Stop-and-Frisks Are Down a Bit Lately [Updated]

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Photo: Spencer Platt/Getty Images

After the spring's sustained uproar about NYPD street searches and the department's concession that yeah, maybe they could be a bit more discerning, stop-and-frisks are down 34 percent in the second quarter of 2012. The New York Post reports that the "remarkable drop" puts the number of people frisked at 133,934 between April and the end of June, a number that still sounds pretty remarkable itself. In the first period of the year, 203,500 people were stopped, putting the NYPD on track to break last year's record of 685,724. The second-quarter numbers change that trajectory. 

Of those searched recently, 54 percent were black, 32 percent Hispanic, 10 percent white, and 3 percent Asian. The police seized 1,769 weapons in the latest quarter, made up mostly of 1,259 knives and 316 logged as "other," leaving 194 firearms.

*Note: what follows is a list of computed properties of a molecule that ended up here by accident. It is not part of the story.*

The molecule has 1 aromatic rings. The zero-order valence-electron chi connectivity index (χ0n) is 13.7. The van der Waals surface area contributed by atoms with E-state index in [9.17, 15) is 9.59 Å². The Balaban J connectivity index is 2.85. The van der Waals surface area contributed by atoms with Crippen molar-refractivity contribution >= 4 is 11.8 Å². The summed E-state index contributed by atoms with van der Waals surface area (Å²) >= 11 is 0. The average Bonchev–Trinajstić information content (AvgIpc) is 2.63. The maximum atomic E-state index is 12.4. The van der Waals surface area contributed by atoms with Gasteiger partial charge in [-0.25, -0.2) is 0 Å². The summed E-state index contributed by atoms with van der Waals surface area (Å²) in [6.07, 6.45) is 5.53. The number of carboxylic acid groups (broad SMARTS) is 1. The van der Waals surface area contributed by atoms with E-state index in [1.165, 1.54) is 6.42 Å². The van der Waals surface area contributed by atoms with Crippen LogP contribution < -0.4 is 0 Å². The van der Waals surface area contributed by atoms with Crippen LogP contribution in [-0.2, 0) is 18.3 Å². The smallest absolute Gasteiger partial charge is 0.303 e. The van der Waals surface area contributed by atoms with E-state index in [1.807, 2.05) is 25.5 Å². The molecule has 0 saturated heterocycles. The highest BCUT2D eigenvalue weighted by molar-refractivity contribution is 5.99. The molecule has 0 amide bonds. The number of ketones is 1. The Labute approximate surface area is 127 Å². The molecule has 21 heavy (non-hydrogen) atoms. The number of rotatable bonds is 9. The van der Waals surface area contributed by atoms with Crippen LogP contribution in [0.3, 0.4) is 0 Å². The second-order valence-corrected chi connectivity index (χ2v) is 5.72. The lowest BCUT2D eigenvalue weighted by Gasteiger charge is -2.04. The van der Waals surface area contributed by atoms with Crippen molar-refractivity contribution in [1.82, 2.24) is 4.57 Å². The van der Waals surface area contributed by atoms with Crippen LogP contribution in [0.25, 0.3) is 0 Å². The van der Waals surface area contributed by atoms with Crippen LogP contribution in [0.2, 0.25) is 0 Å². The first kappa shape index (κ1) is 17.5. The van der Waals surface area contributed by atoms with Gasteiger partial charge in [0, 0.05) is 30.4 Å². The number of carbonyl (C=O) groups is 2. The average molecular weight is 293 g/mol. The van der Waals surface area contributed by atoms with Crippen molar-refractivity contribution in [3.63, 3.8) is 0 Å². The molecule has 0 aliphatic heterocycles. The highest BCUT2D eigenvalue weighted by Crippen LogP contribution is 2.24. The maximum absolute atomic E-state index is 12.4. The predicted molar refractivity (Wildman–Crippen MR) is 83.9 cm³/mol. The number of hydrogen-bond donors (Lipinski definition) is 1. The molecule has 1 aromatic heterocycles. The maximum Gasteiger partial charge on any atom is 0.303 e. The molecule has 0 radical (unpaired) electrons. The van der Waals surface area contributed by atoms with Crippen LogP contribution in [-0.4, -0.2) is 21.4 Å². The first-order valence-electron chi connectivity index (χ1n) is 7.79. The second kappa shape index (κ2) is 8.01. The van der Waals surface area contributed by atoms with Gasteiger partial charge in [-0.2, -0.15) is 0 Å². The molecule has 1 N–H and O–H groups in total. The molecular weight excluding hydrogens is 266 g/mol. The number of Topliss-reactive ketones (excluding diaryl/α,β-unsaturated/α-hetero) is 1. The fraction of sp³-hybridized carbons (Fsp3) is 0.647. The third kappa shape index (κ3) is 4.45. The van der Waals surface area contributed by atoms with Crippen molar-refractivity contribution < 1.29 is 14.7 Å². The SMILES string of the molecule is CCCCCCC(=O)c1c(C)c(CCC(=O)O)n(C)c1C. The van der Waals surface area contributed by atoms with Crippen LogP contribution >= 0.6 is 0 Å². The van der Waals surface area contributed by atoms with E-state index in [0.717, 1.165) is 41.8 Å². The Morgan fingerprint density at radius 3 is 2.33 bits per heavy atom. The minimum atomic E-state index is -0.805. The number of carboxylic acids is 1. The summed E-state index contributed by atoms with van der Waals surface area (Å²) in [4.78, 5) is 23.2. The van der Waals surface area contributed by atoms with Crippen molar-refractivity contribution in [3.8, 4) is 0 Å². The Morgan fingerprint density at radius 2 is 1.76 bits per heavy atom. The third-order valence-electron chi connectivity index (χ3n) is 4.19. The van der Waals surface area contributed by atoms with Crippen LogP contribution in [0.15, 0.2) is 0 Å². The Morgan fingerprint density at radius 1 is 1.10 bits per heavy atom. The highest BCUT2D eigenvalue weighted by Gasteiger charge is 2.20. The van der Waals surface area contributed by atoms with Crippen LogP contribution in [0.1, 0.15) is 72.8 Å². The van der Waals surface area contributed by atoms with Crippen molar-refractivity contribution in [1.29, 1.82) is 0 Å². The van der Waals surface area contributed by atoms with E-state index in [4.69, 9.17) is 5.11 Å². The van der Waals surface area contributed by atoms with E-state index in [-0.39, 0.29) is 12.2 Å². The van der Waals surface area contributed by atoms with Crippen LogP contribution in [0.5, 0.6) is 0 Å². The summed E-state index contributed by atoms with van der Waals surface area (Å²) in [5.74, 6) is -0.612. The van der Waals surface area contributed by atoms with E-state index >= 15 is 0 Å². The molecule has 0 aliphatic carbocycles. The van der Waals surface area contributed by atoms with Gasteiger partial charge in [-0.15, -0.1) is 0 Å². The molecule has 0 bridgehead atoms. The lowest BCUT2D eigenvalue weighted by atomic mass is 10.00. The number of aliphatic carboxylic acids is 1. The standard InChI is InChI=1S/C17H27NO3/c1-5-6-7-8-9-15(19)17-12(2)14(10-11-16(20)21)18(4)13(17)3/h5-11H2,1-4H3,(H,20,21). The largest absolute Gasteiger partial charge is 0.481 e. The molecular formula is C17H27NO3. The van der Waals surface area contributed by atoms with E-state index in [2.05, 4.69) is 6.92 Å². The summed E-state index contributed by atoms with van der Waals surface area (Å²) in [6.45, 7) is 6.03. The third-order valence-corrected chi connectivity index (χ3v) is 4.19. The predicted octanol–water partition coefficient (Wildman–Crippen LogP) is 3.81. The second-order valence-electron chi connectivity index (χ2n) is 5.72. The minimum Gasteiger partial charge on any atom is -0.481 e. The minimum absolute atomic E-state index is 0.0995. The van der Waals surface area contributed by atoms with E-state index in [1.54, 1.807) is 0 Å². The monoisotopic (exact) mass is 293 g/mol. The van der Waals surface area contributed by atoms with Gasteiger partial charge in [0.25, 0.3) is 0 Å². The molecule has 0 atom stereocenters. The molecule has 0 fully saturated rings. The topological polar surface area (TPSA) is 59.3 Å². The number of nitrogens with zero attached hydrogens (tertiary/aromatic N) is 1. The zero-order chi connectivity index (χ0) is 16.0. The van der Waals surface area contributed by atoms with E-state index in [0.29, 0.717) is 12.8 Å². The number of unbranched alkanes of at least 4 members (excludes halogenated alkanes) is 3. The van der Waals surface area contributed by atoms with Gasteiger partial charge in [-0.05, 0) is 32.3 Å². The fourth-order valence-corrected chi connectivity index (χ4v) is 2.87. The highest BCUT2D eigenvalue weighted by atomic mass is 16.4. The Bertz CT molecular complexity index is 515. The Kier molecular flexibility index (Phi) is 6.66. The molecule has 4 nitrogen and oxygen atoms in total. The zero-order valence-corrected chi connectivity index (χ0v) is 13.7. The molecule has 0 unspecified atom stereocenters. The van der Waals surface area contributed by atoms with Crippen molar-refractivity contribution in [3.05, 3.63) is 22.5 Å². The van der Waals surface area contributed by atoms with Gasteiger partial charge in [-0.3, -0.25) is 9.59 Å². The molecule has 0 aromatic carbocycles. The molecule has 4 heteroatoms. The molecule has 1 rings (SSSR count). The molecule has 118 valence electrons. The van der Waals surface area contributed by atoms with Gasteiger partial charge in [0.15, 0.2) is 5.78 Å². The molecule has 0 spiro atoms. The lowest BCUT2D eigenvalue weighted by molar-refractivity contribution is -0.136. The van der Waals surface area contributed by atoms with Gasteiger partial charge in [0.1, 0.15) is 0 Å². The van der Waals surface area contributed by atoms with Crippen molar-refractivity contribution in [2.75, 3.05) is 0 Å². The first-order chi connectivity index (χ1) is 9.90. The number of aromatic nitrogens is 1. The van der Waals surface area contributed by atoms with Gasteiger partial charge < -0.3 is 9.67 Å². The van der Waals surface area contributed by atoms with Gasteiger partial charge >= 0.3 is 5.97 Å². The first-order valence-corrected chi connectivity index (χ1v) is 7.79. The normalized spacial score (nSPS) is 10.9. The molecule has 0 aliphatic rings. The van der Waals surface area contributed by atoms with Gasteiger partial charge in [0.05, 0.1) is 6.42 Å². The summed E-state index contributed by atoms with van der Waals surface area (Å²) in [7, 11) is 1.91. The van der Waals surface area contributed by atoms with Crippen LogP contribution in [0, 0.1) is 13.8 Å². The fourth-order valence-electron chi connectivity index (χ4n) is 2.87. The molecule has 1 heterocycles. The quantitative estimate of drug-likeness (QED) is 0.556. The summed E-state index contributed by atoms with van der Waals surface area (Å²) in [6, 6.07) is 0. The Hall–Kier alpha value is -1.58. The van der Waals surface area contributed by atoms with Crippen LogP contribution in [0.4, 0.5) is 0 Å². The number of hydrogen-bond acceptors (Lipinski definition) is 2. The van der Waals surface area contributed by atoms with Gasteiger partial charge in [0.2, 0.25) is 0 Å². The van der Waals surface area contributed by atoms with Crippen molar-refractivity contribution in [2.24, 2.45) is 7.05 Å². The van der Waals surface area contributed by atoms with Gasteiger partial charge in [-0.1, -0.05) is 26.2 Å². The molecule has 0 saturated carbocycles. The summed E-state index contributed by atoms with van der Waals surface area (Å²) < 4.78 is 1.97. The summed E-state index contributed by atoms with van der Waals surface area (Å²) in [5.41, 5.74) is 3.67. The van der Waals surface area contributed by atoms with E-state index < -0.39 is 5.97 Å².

While the city's murder rate is still down, there has been a rash of shootings this summer. But an insane amount of stop-and-frisks have been shown to have little effect on overall gun violence throughout Bloomberg's tenure.

Update: A representative of the NYCLU told Daily Intel that the numbers released so far are "very incomplete," and that the NYPD still owes the City Council a more detailed report for the second quarter of 2012.

In a statement, the group said, "If past is prologue, we can expect that NYPD officers subjected at least 1,000 innocent New Yorkers a day to humiliating and unjustified street stops. That is nothing to brag about. This reduction is a good start, but much more needs to be done to rebuild community trust and protect New Yorkers from illegal and racially biased street stops."